Special Report: Keeping your job - Part 1

By: Ryan Famuliner Email
By: Ryan Famuliner Email

Layoffs have become almost an everyday occurrence in our area, and trying to avoid being laid off can cause stress, anxiety and desperation.

That's why we went straight to the experts to find out what people should be doing to keep their jobs.

They say it's probably not going to be a quick fix, but there are steps you can take to make your boss see your value to the company.

We talked to members of the group SCORE, who are retired executives that offer free business counseling out of their office in South Bend.

While there are a few small adjustments you can make, others may take some serious time, and may take you out of your comfort zone.

The retired mangers, with decades of experience of hiring and firing, say it can be easy to find the first person to let go.

“The one that is the least cooperative and the one that's the most difficult to deal with,” said Carol Barbour, a SCORE member.

“One thing that always aggravated me was an employee was five or ten minutes away from completing a particular job, and 5 o clock came they looked at their watch they went out the door and said they'll finish it tomorrow. You know that’s not taking the best interest of the company at heart,” said SCORE member Walter Johnson.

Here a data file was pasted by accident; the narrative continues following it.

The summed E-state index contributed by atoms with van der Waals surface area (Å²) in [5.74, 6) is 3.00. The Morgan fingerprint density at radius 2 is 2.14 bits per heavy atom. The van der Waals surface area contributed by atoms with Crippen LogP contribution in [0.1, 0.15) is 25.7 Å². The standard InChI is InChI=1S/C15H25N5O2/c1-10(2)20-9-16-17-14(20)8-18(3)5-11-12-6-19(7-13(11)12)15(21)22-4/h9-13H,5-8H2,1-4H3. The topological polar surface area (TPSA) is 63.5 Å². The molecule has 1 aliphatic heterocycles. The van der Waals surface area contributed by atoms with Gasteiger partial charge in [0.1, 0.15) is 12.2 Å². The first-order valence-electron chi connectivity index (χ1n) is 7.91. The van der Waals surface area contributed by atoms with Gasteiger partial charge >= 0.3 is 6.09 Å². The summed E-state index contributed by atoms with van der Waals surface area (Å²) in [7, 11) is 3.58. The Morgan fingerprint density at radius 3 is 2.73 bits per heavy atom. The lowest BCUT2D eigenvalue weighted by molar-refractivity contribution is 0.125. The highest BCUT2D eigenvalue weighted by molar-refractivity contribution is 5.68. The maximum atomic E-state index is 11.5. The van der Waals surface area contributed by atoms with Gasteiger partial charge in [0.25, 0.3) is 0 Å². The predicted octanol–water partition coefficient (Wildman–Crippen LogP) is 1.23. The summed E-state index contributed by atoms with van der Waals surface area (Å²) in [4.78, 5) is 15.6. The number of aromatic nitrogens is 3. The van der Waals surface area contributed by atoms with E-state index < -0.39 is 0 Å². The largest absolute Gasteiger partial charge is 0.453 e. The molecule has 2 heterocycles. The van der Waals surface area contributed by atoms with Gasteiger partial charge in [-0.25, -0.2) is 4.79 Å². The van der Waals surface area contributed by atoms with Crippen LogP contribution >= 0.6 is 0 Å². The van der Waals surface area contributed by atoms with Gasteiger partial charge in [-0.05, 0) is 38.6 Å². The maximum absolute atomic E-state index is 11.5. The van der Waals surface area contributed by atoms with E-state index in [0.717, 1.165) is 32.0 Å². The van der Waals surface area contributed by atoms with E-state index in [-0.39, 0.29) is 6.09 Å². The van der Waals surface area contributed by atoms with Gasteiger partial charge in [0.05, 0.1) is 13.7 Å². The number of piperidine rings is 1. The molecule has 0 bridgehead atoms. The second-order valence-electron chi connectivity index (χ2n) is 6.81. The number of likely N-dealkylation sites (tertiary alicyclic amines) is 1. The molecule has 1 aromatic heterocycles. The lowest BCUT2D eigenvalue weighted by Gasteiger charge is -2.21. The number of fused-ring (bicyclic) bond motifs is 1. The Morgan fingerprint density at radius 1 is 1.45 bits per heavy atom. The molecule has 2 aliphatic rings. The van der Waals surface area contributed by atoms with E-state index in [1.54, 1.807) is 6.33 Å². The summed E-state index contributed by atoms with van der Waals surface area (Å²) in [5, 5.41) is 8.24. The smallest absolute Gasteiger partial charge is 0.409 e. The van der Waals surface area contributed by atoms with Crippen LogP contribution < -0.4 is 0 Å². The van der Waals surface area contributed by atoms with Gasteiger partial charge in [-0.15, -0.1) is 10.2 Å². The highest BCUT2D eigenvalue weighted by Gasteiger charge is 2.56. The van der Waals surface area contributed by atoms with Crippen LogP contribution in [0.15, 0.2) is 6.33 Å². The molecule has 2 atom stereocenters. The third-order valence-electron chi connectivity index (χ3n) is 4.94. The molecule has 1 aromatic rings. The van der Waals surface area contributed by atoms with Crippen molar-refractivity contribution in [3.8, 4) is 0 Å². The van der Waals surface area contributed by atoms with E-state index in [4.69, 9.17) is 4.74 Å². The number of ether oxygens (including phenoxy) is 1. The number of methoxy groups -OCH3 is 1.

They say the last thing you want to do is give your boss a reason to not want you around.

So, if you don’t already, they say you should start showing up early and leaving late, and making sure you're dressed professionally.

Meanwhile, they say you should stop doing things that might be viewed as negative in the workplace, like complaining or gossiping.

“I mean its bad enough you do that by accident, so you don't want to go out of your way to do it that's for sure,” said G. Thomas Bull, another SCORE member.

But you do want to go out of your way to show your boss you're an employee that the company won't be able to part with.

One way is to show you're not afraid to walk into the office with ideas for improvements.

“In today's market you have to be a little more aggressive you have to be more upfront you have to really let your boss know that you're working with him on a team to make this company function and grow,” Barbour said.

They say as the job market changes, you'll likely have to as well. They say you might have to be prepared to work different shifts, or do a different job at the company.

They say talking to your boss about where you fit in to the changing picture is key.

“You want to ask, ‘How am I doing, what can I do better?’ Maybe ask, Where is the company going and how do I fit into that strategy?” said SCORE member Tom Catanzarite.

“If you try to maintain the status quo in your job, you're going to be bypassed yourself and you yourself will become obsolete in the company. So to protect your job you have to be able to accept these changes and adapt to them,” Johnson said.

Bottom line, they say showing that you care about the company, and contributing beyond what’s expected, may be able to make the difference.

But given the economic realities in our area, there’s no guarantees.

We'll have more tips tomorrow as part of Take Charge Thursday, and members of SCORE will be on our phone bank taking calls between 5:00pm and 6:30pm.

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